“It’s nice, in a year where we’re likely going to wind up with the worst record in the American League and a top three pick, that there’s this level of enthusiasm,” White Sox General Manager Rick Hahn said during a one-on-one interview with WLS on Wednesday.
Despite being knee-deep in a rebuild, the mood was light and hopeful, and the messages Hahn conveyed were steadfast and reassuring.
Just a year ago, White Sox fans weren’t sure there was much of a future to look forward to. But in less than a year’s time, under Hahn’s direction, this team has become one of the most promising teams of the next few years.
“We knew something had to change. We knew we had to commit fully to one direction,” Hahn said. Hahn admitted to shuffling somewhere around 50 players through the South Side this season, from the departure of Todd Frazier to the welcoming of baseball’s top prospect, Yoan Moncada, who exactly a year ago was having his cup of coffee in a Boston uniform.
“This is the most exciting 60-win team I’ve ever watched,” an enthusiastic fan said to Hahn. Hahn has orchestrated this team’s rebuilding efforts flawlessly, and lucky for Sox fans, every player that’s arrived so far has been right on target. But rebuilds take time and most importantly—patience.
“Whatever happens over the next 12 months or so, that process is going to require a lot of patience. We’re going to have to allow these players the time to develop, [there are] many guys we still have in this pipeline, far lower than Moncada, Giolito and Lopez who we’ve already brought up, and it’s going to require a similar stretch of patience. People are going to want to see Michael Kopech and Eloy Jimenez, but we’re going to have to exhibit that same level of patience here over the next 12-18 months so that we can make sure they have similar such success as these first three.”
Hahn praised many of the new young members of this team and their success at the big league level, but that hasn’t all been chalked up to luck. For Hahn, it’s making sure that players “check all the boxes” before they make their arrival in a Sox uniform. Hahn says he heard all the clamoring for Moncada’s arrival. But the second baseman simply wasn’t ready yet.
“With Moncada, specifically, it was his right-handed swing and the exchange on the double play arm slot issue,” Hahn said of the ‘delayed’ arrival. “Not the end of the world, certainly things he could have come up to Chicago and survived, but we wanted to take the time and frankly knowing what kind of season we were going to have at the big league level, we had the luxury of taking the time to make sure they check every box we have for them in the minor leagues.”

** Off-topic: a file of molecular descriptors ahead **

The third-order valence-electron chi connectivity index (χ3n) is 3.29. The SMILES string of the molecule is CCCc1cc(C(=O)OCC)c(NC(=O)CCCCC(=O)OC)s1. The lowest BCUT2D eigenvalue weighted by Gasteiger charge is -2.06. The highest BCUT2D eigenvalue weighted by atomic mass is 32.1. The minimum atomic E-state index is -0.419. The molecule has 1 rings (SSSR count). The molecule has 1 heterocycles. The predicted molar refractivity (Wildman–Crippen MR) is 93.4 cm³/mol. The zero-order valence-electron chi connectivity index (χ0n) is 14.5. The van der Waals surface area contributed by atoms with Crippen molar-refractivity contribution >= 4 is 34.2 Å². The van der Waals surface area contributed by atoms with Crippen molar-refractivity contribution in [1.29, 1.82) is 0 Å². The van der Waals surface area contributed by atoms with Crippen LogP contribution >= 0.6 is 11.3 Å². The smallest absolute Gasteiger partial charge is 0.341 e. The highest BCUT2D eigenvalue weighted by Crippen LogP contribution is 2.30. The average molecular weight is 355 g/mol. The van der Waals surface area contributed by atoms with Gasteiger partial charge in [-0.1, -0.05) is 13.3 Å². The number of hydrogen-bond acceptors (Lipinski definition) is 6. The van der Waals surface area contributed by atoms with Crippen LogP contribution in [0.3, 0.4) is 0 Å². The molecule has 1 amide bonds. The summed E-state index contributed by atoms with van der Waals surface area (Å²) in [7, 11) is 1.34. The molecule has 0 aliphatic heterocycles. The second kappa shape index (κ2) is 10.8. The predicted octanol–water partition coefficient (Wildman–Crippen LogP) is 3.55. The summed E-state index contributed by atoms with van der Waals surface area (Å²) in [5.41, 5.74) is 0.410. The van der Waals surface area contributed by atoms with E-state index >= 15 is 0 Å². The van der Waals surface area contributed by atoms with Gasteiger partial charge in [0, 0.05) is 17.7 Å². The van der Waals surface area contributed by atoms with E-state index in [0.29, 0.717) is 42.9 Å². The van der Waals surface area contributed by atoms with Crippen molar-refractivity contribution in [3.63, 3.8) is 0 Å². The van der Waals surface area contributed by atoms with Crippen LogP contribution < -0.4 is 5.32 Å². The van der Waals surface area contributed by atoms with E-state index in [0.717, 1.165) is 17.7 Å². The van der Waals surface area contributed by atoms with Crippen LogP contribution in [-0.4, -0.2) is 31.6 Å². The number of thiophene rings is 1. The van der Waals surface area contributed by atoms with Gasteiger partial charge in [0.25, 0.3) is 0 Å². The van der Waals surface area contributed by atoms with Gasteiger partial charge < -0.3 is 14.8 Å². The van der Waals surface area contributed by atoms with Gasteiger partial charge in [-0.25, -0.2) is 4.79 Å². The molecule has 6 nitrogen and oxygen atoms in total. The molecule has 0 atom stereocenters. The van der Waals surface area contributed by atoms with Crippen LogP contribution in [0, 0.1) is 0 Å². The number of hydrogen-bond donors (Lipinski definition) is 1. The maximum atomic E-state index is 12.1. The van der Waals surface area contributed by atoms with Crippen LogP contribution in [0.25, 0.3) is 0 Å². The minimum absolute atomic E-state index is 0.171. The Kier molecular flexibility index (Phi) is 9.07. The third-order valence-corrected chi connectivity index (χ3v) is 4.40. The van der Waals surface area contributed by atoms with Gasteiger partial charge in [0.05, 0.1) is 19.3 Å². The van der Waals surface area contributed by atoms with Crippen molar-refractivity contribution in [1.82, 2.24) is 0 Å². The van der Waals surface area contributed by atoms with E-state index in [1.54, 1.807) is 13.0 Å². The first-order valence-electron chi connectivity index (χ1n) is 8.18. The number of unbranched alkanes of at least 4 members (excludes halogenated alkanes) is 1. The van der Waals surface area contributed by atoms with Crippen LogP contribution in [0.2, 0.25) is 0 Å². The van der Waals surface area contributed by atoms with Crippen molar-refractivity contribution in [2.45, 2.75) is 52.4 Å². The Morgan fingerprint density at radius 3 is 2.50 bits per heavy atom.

Some might be thinking, what type of skills could a few extra days even merit, though? That’s where the patience—and the trust in Hahn—come into play. Hahn and the rest of the Sox organization see a lot of things that folks who aren’t on the forefront of a player’s development can’t.
“Moncada did struggle a little bit with breaking balls [in the big leagues], and he still struggles a little bit with breaking balls,” Hahn said. “But now it’s the kind of breaking balls that he couldn’t see in Charlotte.”
Hahn preached another interesting point — failure is important.
“There is an element of player development that involves failure,” Hahn said. Hahn reflected on the career of former White Sox top prospect Gordon Beckham, who was an extremely buzzworthy prospect, but spent years simply treading water in the majors.
We also, unfortunately, remember Gordon Beckham’s struggles that came at the big league level, because for the first time in his career he actually failed,” Hahn said.
“Adjusting on the fly to the big leagues is the hardest thing to do. [Beckahm] really wasn’t equip to ever having dealt with failure, having pulled himself out of it and the ability to show he knew how to survive.”
Learning to deal with failure while still having success is still a realistic outcome. But sometimes, such as with the case with Beckham, it just doesn’t work out.
“We have to build up a critical mass of prospects and we will continue to add to that,” Hahn said. Because inevitably, the baseball gods are going to take a couple of them from us.”
But while everyone is so focused on the future, some of the pieces that were supposed to be a part of the White Sox’s bright future a few years ago still remain—one of them being the 30-year old Jose Abreu.
“We have to make the assessment all things considered, from the strong numbers to the impact he has on Moncada. In terms of our window, ‘Is that the best use of our resources?’ A mid-thirties right-handed first basemen who may be on the decline, or that stalwart in the middle of the lineup who is a great team leader.”
Even if it’s a few seasons late, outfielder Avisail Garcia has hit his stride in 2017, presenting another interesting question about the 26-year old’s future.
“We have to make an assessment,” Hahn said of Garcia. “Does it make sense to commit whatever amount of money keeps Avi Garcia off free agency, or do we explore perhaps moving him in exchange for continuing this accumulation of prospects.”
Hahn embarked upon a journey last offseason to do what every GM wants to do. He’s built a team from the ground up, made them compelling to follow during a 60-win season, and has given a weary fanbase something to truly be hopeful for—all in under a year.